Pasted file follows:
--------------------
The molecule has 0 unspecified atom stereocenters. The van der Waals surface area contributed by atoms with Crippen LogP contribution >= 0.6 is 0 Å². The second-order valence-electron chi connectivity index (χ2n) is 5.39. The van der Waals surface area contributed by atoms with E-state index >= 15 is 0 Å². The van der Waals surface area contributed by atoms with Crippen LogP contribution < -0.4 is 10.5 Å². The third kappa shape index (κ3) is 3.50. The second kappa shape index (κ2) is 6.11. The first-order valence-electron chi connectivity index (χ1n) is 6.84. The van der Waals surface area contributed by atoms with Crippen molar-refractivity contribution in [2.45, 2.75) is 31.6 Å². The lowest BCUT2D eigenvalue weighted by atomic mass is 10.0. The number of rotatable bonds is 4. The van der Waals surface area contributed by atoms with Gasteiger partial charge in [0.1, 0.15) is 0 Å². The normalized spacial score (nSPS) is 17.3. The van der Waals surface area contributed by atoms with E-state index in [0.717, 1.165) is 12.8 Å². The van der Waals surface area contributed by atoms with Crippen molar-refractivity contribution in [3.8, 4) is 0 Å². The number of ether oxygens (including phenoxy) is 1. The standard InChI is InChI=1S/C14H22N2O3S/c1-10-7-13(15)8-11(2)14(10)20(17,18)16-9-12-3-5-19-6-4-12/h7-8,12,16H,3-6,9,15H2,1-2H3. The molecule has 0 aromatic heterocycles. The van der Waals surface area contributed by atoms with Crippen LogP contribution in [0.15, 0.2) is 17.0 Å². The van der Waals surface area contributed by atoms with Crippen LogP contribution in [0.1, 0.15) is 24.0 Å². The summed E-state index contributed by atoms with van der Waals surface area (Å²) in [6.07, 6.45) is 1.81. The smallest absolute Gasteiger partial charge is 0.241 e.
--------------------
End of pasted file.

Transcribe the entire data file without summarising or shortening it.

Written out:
The molecule has 0 unspecified atom stereocenters. The van der Waals surface area contributed by atoms with Crippen LogP contribution >= 0.6 is 0 Å². The second-order valence-electron chi connectivity index (χ2n) is 5.39. The van der Waals surface area contributed by atoms with E-state index >= 15 is 0 Å². The van der Waals surface area contributed by atoms with Crippen LogP contribution < -0.4 is 10.5 Å². The third kappa shape index (κ3) is 3.50. The second kappa shape index (κ2) is 6.11. The first-order valence-electron chi connectivity index (χ1n) is 6.84. The van der Waals surface area contributed by atoms with Crippen molar-refractivity contribution in [2.45, 2.75) is 31.6 Å². The lowest BCUT2D eigenvalue weighted by atomic mass is 10.0. The number of rotatable bonds is 4. The van der Waals surface area contributed by atoms with Gasteiger partial charge in [0.1, 0.15) is 0 Å². The normalized spacial score (nSPS) is 17.3. The van der Waals surface area contributed by atoms with E-state index in [0.717, 1.165) is 12.8 Å². The van der Waals surface area contributed by atoms with Crippen molar-refractivity contribution in [3.8, 4) is 0 Å². The number of ether oxygens (including phenoxy) is 1. The standard InChI is InChI=1S/C14H22N2O3S/c1-10-7-13(15)8-11(2)14(10)20(17,18)16-9-12-3-5-19-6-4-12/h7-8,12,16H,3-6,9,15H2,1-2H3. The molecule has 0 aromatic heterocycles. The van der Waals surface area contributed by atoms with Crippen LogP contribution in [0.15, 0.2) is 17.0 Å². The van der Waals surface area contributed by atoms with Crippen LogP contribution in [0.1, 0.15) is 24.0 Å². The summed E-state index contributed by atoms with van der Waals surface area (Å²) in [6.07, 6.45) is 1.81. The smallest absolute Gasteiger partial charge is 0.241 e.